|substr(s, Start, Length)||Returns the substring of s defined by Start position in characters and Length in characters.|
|Returns the number of characters in string that match
pattern. The characters ., *,
$, [, ], ^ (when inside square
brackets), \ (and \) have the following special
Note: See ed for a more detailed discussion of this special notation.
|close(Name)||Specifies the name, file type and file mode. Name must
be a legal variable name (passed as a string). After a close, the name
becomes an ordinary variable. For open, the File can be one
of the following:
Mode must be specified with an r for read, w for write, W for write without the new line character, or a for append. The initial associations are:
|access(p, m)||Performs the access subroutine. Parameter p is the path name of a file; m is a bit pattern representing the requested mode of access. This function returns a 0 if the system request is permitted, -1 if it is denied.|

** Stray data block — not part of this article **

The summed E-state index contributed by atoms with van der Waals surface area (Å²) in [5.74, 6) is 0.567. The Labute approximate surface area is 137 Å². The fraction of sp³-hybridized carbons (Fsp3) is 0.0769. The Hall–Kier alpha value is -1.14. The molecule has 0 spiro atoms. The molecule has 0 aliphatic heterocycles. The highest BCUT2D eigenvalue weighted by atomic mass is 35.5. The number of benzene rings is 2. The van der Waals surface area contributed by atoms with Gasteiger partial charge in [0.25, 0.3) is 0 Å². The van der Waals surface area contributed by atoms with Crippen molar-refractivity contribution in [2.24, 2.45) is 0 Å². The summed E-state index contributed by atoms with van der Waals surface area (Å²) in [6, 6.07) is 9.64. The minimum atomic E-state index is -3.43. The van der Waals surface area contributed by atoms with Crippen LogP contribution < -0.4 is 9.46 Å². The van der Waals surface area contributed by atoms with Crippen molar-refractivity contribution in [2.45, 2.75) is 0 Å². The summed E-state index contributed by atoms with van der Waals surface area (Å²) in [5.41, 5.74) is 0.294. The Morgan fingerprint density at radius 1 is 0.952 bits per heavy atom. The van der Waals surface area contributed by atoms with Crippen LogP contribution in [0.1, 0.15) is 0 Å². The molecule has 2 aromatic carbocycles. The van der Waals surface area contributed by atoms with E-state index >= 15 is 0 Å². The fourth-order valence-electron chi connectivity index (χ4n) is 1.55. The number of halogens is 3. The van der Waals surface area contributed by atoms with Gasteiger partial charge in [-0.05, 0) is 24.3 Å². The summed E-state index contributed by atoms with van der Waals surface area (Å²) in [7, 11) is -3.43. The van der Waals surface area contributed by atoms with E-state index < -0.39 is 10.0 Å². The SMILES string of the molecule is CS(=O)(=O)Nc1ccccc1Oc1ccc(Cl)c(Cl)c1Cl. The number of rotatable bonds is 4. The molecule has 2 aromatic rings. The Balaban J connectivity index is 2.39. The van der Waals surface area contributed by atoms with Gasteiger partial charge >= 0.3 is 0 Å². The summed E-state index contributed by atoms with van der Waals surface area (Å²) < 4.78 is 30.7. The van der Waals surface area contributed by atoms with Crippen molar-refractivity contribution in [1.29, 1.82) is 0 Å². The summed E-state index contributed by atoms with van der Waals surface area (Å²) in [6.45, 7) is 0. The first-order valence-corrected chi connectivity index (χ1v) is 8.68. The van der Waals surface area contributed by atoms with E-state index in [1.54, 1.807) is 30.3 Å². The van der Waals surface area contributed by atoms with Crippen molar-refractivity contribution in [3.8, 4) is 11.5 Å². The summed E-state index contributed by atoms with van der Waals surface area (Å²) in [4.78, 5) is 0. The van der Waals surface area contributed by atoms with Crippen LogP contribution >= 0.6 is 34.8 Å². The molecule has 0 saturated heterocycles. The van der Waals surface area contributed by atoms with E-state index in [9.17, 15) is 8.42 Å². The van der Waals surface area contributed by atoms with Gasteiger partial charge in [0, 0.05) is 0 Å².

|ftype(s)||Returns a single character indicating file type: f for regular file, p for FIFO (named pipe), d for directory, b for block special, or c for character special.|
|table(Name, Size)||Specifies an associatively accessed, one-dimensional array. "Subscripts" (called keys) are strings (numbers are converted). Name must be a bs variable name (passed as a string). Size sets the minimum number of elements to be allocated. On table overflow, bs writes an error message.|
|key( )||Accesses table elements sequentially instead of in an orderly progression
of key values. Where the item function accesses values, the key
function accesses the "subscript" of the previous item call. Do not